In the past I have seen where a snapshot gets left behind and not deleted. Last night I started getting paged from our monitoring system that one of our AD servers was offline. After having to jump through some hoops to get in via VPN (because the AD server was the one used to authenticate and give DHCP to VPN users) I was able to get onto the ESX server. There I saw that the snapshots had hogged up all available disk space on the ESX box and my AD server was stalled as a result. It turns out that the snapshots for my Exchange server were piled up and I had to delete them. Once there was free space again my AD server was back online and everything is OK again.
Now I need to figure out a way to monitor my ESX server for datastore space so that this does not happen again.
If you have had issues with Apple’s Aperture using referenced files then this post may be of some help. In my previous posts here and here I detailed the issues that I have been experiencing and some of the steps I tried to get back working. If, like me, you are still banging your head against the wall, you may want to consider manually updating the Aperture Library Database file.
The process described below is for more advanced/daring users. I’ve tried to recount everything I’ve done, but may have left some bits out. Please be careful and understand all the steps below before proceeding. As always YMMV. Continue reading Manually Change Aperture Referenced Files Volume
So the Aperture 3.2.1 update did not fix my issue. The images stored on my NAS device still would not show as online in Aperture.
I was able to get it all fixed and working, but the solution isn’t what I had hoped it would be. I had originally just wanted Aperture to work as advertised and be able to use the files on the NAS like it is supposed to. Unfortunately life had other plans for me.
I’ll start by telling you that I now have all my images back on my internal HD, managed by Aperture, stored in my library. This was a bit of a process which I will get into later. I’ll now tell the sad story of how I ended up with this configuration.
The most recent development in my troubles is that when I went to troubleshoot my library some more the NAS share was offline. I tried to connect with no success. I went out to the garage where I found that the NAS was having issues. It turns out that at some point the device just died and would not boot up any longer. So now all of the stored images on the devices are inaccessible. The drives are OK, so in a worst case scenario I could boot into a Linux OS and move all the images. Luckily for me I’m a backup FREAK and have all the images available to restore without too much trouble.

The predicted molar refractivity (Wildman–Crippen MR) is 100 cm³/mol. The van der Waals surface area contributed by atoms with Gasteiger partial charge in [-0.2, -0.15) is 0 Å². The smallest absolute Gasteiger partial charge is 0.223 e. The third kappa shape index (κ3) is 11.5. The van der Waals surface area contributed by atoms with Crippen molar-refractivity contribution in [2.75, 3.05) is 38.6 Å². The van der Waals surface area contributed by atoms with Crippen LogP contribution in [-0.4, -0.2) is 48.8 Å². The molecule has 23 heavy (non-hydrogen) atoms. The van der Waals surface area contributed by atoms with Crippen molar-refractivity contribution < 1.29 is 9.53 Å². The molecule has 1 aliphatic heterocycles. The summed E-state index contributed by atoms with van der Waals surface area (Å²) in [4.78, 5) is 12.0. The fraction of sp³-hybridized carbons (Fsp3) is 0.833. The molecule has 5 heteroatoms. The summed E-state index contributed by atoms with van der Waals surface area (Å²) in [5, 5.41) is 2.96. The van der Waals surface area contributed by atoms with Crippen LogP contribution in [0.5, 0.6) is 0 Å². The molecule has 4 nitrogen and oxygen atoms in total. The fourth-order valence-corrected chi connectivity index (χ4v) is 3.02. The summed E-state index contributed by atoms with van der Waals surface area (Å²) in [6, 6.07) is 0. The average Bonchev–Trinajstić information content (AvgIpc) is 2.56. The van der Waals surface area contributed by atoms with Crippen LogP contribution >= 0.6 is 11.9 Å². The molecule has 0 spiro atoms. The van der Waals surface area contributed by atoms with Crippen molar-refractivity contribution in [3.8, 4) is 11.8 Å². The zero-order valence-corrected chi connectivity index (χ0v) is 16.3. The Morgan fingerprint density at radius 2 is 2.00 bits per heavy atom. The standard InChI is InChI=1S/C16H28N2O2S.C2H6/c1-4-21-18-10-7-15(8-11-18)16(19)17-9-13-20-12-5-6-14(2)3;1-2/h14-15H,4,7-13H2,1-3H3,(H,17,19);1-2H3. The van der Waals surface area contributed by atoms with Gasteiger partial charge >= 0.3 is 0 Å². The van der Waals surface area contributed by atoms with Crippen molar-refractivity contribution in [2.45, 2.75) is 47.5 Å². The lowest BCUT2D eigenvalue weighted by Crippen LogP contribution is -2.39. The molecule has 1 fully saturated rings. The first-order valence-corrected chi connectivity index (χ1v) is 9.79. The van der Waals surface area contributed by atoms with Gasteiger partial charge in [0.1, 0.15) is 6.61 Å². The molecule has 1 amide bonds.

Now I have to figure out a new solution. I decide to upgrade the internal drive on my iMac to be able to hold all the data. The size of the drive is the reason I had images stored on the NAS in the first place. I get a 2tb drive and have it installed into my iMac. Once it is back up and running I transfer all of the images to a temp directory on the iMac.
Once all the files are in the temp location I fire up Aperture. I tire the reconnect referenced files and Aperture STILL will not let me complete the process. As before the interface simply will allow me to click reconnect all. After a good deal of messing around and Googling I find a post that talks about how to manually update the image location in the database itself for iPhoto. With this information I start poking around in the Aperture files and find the database file.
Long story long, I was able to manipulate the Library.apdb file and change where Aperture thinks the files were. This was successful, and Aperture seems to be running fine. I was then able to ‘Consolidate Masters’ so that all the files are managed by Aperture and stored in the Library file. So now I’m back to fully operational and all my images are usable again.
In a following post I’ll describe the steps I had to take to edit the Library.apdb file. Stay tuned!
[UPDATE]: 11-4-2011 – Check my post for how I solved this issue in my setup.